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Monday, April 20, 2015

Like sun on the water

Let's be honest.  I'm just not your look-on-the-bright-side kind of gal.  Never have been.  Never will be.

Any whining that pours from the mouths of my boys I deserve back ten-fold from my, uh, less-than-perky childhood.

And, as we already know, I can imagine the worst possible outcomes in any and every situation.  My mind naturally leans towards what could go wrong before I ever consider what could go right.  I mean, eventually I consider and weigh these good things, but rarely before I've seriously examined the bad.

But, whatever.  The world needs us look-on-the-realistic-side types too.

And so at the beginning of the week I would have told you I wanted nothing more than to lie all by myself in bed with a good book and no children demanding anything of me.

Only the next day, when all my dreams came true and I laid by myself shivering in bed, with a good book beside me on the nightstand, all I could think about was how badly I wanted to feel well.  How much I wanted to get dressed and skip out into the beautiful sunshine with my gorgeous boys.  How I longed to jump with them on the trampoline and take walks to the frog pond and how I hated, hated being left behind.

But as the days went on like this, I kept finding myself taking these small breaks from self-pity and general misery to experience what, I suppose, can only be described as gratefulness.  I know, I'm as surprised as you are.

These moments crept up on me like the tide, little by little, gaining a bit more ground every time they washed over me.

The first day of my sickness I dropped the boys off outside of the school.  They usually hate this, but they could tell mommy wasn't messing around, so they kissed me good-bye and walked the ten steps into the building with very minimal dramatics.  Later that day a friend messaged and told me she saw Aiden taking Finn to his class, how he said good-bye and kissed him gently on the head, and my heart nearly melted into a puddle on the floor.  And gratefulness washed over me.

The same friend offered to bring the boys home, another to watch Benjamin, and still more to drive and pick up the boys every day for the rest of the week.  And I realized that somehow, in our last four years here, people have come to truly care for us, and us for them.  And gratefulness washed over me.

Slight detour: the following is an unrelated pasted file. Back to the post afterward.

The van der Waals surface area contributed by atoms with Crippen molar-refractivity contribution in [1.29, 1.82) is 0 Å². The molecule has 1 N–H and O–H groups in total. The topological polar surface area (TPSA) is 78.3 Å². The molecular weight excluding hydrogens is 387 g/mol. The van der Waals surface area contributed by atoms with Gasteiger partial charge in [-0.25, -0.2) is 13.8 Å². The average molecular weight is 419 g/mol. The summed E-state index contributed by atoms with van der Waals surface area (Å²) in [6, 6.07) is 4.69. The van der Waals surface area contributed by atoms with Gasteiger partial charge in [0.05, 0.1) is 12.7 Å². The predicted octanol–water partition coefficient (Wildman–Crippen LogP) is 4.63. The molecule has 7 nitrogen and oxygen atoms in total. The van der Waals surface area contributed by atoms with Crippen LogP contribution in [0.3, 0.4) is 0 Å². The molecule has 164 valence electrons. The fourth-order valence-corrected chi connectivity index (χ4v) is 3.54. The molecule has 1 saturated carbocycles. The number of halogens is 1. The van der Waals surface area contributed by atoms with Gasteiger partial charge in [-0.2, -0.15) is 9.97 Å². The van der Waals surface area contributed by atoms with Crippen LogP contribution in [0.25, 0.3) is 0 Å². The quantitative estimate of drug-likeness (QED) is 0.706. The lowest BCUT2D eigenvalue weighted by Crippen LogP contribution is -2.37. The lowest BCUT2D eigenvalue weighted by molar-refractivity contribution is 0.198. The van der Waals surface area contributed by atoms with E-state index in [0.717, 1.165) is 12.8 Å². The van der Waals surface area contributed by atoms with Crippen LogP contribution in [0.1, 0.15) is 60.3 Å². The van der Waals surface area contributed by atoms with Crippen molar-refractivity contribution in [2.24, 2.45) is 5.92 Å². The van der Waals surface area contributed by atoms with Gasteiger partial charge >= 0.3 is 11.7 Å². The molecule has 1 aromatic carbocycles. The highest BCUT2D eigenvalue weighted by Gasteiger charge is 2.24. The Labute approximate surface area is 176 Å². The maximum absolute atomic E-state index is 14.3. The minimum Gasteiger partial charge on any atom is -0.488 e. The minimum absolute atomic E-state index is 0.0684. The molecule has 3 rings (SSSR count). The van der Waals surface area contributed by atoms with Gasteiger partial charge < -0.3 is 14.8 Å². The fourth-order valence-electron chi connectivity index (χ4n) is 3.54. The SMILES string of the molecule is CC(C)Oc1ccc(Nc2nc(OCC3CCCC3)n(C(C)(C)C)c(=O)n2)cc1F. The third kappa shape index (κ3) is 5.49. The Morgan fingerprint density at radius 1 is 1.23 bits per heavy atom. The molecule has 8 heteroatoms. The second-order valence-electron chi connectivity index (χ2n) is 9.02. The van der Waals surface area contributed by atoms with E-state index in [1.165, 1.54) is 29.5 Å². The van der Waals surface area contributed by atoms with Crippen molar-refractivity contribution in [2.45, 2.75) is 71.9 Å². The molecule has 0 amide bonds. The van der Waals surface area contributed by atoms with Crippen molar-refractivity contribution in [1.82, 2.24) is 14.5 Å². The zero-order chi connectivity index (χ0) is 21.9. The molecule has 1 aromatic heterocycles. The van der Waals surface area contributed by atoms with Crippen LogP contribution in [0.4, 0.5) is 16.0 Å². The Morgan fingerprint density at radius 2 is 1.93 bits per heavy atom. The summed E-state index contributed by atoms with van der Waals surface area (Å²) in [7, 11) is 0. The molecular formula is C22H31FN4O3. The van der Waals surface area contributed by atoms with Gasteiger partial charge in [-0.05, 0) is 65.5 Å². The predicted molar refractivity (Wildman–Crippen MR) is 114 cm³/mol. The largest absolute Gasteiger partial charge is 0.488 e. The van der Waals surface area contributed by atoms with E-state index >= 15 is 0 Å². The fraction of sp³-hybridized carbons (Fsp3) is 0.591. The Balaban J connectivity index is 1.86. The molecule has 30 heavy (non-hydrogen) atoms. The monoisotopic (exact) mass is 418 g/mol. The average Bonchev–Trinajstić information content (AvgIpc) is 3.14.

Every day after work Joel rushed home and scooped up the boys.  Benjamin would bounce from the house with shouts of glee after way too much TV and not nearly enough sunshine.  They would be gone all evening and the next morning, after Joel left, Benjamin would ask, over and over, "Dada doe?"  And gratefulness washed over me.

After a short trip Joel's parents returned and completely took over.  Benjamin got to go on walks and play outside, the dishes and laundry were done, meals were cooked, diapers were changed, and I was left with nothing to do but rest and recover.  And gratefulness washed over me.

As I laid in bed, too tired to read, and too uncomfortable to sleep, the sounds of tiny, joyful voices drifted through the crack in my bedroom window.  And I smiled because those tiny voices were mine.  Those uninhibited, squeaky little voices were mine.  And, in that moment, gratefulness washed over me.

Perhaps my healthy days are filled with so much good that I can't even notice it.  Perhaps I walk around in a fog of goodness that I am constantly forgetting to be grateful for.  But on my sick days and my tired days and my begrudgingly slowed down days, I notice these moments in complete clarity.

And when I'm really seeing clearly, these moments are like sun sparkling on the water.  If I'm still enough, I can feel the gratefulness washing over me.





1 comment:

  1. I hope you sre feeling better Kim.
    I loved this blog!

    ReplyDelete